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Former Russian Prisoner Trevor Reed Details What Brittney Griner Could Face

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OPINION: This article may contain commentary which reflects the author’s opinion.


A Russian appeals court denied American basketball player Brittney Griner’s appeal of the nine-and-a-half-year sentence she received for having vape pens with cannabis. Griner is set to serve in a penal colony unless the U.S. government can negotiate a deal for her release.

Former Russian Prisoner and American citizen Trevor Reed recently detailed what he believes life is going to be like for Griner in a Russian prison.

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“Regardless of how you feel about Brittney Griner’s case, that sentence is clearly political. There’s no denying that. Once you are convicted in a Russian court, you do have a chance to go to appeals and appeal that decision to another kangaroo court in Moscow. So after that trial, you know, depending on Brittney’s decision on whether she wants to appeal or not, she may stay in Moscow at the detention facility that she is already at until her appeals are completed. Or if she chooses not to go to appeals, they may transfer her to a forced labor camp. Considering the fact that the Russian government is considering exchanging her, they may also decide to leave her in Moscow to make it easier for her to be returned to the United States,” Reed said.

He said that those who are sent to the labor camps are “facing serious threats to their health” because of malnutrition and the lack of medical care.

“I am hoping that there will be an exchange that we are able to get them home, so I am hoping for the best in that,” he said of Griner and Paul Whelan.

Now, a report from Bloomberg notes that the pressure is on President Joe Biden to potentially get Griner back to the United States. Some reports suggest it’s likely that Griner, and possibly Paul Whelan, will be traded for one or more Russians currently in United States custody.

“Griner’s case, in which the US has proposed trading away notorious Russian gun-runner Victor Bout, measures the limits of that new approach. In interviews, US officials emphasized the rarity and the distastefulness of such decisions. They rejected any equivalence between innocent Americans held by hostile governments and those given a fair trial in the US but said the priority has to be securing the freedom and safety of American citizens,” Bloomberg reported.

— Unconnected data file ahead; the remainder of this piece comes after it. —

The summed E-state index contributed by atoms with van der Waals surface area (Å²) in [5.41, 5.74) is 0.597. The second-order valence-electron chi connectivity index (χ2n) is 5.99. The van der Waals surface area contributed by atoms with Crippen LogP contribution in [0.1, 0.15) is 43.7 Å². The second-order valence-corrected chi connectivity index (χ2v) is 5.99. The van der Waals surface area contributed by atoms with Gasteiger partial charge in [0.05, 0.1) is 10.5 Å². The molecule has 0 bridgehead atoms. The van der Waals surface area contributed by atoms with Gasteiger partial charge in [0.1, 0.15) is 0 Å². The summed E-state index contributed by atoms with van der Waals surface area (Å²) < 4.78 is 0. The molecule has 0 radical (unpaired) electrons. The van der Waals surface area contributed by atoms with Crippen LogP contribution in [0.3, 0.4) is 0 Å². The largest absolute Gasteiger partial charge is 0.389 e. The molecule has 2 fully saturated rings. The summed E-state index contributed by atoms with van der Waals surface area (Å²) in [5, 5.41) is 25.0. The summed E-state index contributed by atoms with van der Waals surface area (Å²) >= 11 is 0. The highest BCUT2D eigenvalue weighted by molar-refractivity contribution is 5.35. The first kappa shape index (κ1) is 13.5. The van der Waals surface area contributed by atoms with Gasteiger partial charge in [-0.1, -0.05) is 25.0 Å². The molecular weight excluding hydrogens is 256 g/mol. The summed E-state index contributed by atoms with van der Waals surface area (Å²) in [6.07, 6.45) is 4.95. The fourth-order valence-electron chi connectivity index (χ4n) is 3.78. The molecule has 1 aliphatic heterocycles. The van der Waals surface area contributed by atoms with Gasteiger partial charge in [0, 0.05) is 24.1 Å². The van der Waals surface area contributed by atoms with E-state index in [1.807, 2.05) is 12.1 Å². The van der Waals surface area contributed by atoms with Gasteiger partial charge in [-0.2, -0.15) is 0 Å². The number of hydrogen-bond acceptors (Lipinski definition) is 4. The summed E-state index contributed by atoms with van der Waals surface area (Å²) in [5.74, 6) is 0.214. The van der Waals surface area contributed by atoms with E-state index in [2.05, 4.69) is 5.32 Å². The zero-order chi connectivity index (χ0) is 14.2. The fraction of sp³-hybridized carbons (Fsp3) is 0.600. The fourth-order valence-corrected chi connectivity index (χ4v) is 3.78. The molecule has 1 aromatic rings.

“But Biden’s approach has subjected the administration to criticism from lawmakers such as Republican Senator Marco Rubio of Florida,” the report added. “Biden also faces a new trend that has reshaped the conversation around prisoners held overseas: Americans are now more likely to be detained by hostile governments rather than terrorists, according to a senior administration official who asked not to be identified discussing delicate hostage negotiations and by the James W. Foley Legacy Foundation, which advocates for detained Americans.”

Griner’s lawyers said they are weighing their options about possibly appealing to higher Russian courts. Her lawyers also revealed that she’s “terrified” for her future.

Griner is “increasingly anxious” about her prospects of release from a sentence in a Russian prison. Griner’s Russian lawyer revealed publicly that the WNBA player, who is behind bars on drug possession charges, is struggling mentally and does not think she has a future of any kind.

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“She has not been in as good condition as I could sometimes find her in,” Alexandr D. Boykov said in an interview. “She is not yet absolutely convinced that America will be able to take her home. She is very worried about what the price of that [a prisoner exchange] will be, and she is afraid that she will have to serve the whole sentence here in Russia.”

Russia has confirmed that it is in talks to swap Griner for Viktor Bout, the notorious “Merchant of Death” arms dealer who has been imprisoned in the United States since 2010.

Bout, who some have characterized as one of the biggest arms dealers in the world, was arrested in Thailand at the request of U.S. officials in 2008.

Former U.S. Attorney General Eric Holder, who served in the Obama administration, once called Bout “one of the world’s most prolific arms dealers” in history.



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